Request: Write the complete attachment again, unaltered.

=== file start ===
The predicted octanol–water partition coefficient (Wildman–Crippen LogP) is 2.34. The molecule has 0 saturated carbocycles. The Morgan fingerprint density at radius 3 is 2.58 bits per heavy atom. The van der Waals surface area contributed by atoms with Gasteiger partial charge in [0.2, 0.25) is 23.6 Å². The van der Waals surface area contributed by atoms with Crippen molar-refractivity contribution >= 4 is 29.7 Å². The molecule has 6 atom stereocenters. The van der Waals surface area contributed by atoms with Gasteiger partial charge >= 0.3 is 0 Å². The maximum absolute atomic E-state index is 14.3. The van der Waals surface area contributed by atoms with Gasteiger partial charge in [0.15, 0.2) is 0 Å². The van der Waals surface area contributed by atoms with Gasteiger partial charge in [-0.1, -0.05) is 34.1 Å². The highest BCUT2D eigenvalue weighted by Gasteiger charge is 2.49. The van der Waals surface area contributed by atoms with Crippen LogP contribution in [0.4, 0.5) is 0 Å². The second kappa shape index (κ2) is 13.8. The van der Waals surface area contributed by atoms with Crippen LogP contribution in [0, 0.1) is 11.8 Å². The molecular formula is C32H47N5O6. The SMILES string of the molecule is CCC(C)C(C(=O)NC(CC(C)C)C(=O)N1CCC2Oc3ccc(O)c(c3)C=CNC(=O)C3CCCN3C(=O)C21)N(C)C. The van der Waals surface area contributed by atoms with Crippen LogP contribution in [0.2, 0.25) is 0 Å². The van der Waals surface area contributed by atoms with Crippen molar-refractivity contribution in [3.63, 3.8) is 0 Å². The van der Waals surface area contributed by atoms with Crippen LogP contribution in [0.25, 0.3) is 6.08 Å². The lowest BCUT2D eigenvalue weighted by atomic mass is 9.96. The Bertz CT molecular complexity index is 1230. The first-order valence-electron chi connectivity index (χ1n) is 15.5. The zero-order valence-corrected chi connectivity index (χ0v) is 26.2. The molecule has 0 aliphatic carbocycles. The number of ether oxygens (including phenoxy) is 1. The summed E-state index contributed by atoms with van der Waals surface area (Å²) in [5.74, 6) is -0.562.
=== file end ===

The predicted octanol–water partition coefficient (Wildman–Crippen LogP) is 2.34. The molecule has 0 saturated carbocycles. The Morgan fingerprint density at radius 3 is 2.58 bits per heavy atom. The van der Waals surface area contributed by atoms with Gasteiger partial charge in [0.2, 0.25) is 23.6 Å². The van der Waals surface area contributed by atoms with Crippen molar-refractivity contribution >= 4 is 29.7 Å². The molecule has 6 atom stereocenters. The van der Waals surface area contributed by atoms with Gasteiger partial charge >= 0.3 is 0 Å². The maximum absolute atomic E-state index is 14.3. The van der Waals surface area contributed by atoms with Gasteiger partial charge in [0.15, 0.2) is 0 Å². The van der Waals surface area contributed by atoms with Gasteiger partial charge in [-0.1, -0.05) is 34.1 Å². The highest BCUT2D eigenvalue weighted by Gasteiger charge is 2.49. The van der Waals surface area contributed by atoms with Crippen LogP contribution in [0.4, 0.5) is 0 Å². The second kappa shape index (κ2) is 13.8. The van der Waals surface area contributed by atoms with Crippen LogP contribution in [0, 0.1) is 11.8 Å². The molecular formula is C32H47N5O6. The SMILES string of the molecule is CCC(C)C(C(=O)NC(CC(C)C)C(=O)N1CCC2Oc3ccc(O)c(c3)C=CNC(=O)C3CCCN3C(=O)C21)N(C)C. The van der Waals surface area contributed by atoms with Crippen LogP contribution in [0.2, 0.25) is 0 Å². The van der Waals surface area contributed by atoms with Crippen molar-refractivity contribution in [3.63, 3.8) is 0 Å². The van der Waals surface area contributed by atoms with Crippen LogP contribution in [0.25, 0.3) is 6.08 Å². The lowest BCUT2D eigenvalue weighted by atomic mass is 9.96. The Bertz CT molecular complexity index is 1230. The first-order valence-electron chi connectivity index (χ1n) is 15.5. The zero-order valence-corrected chi connectivity index (χ0v) is 26.2. The molecule has 0 aliphatic carbocycles. The number of ether oxygens (including phenoxy) is 1. The summed E-state index contributed by atoms with van der Waals surface area (Å²) in [5.74, 6) is -0.562.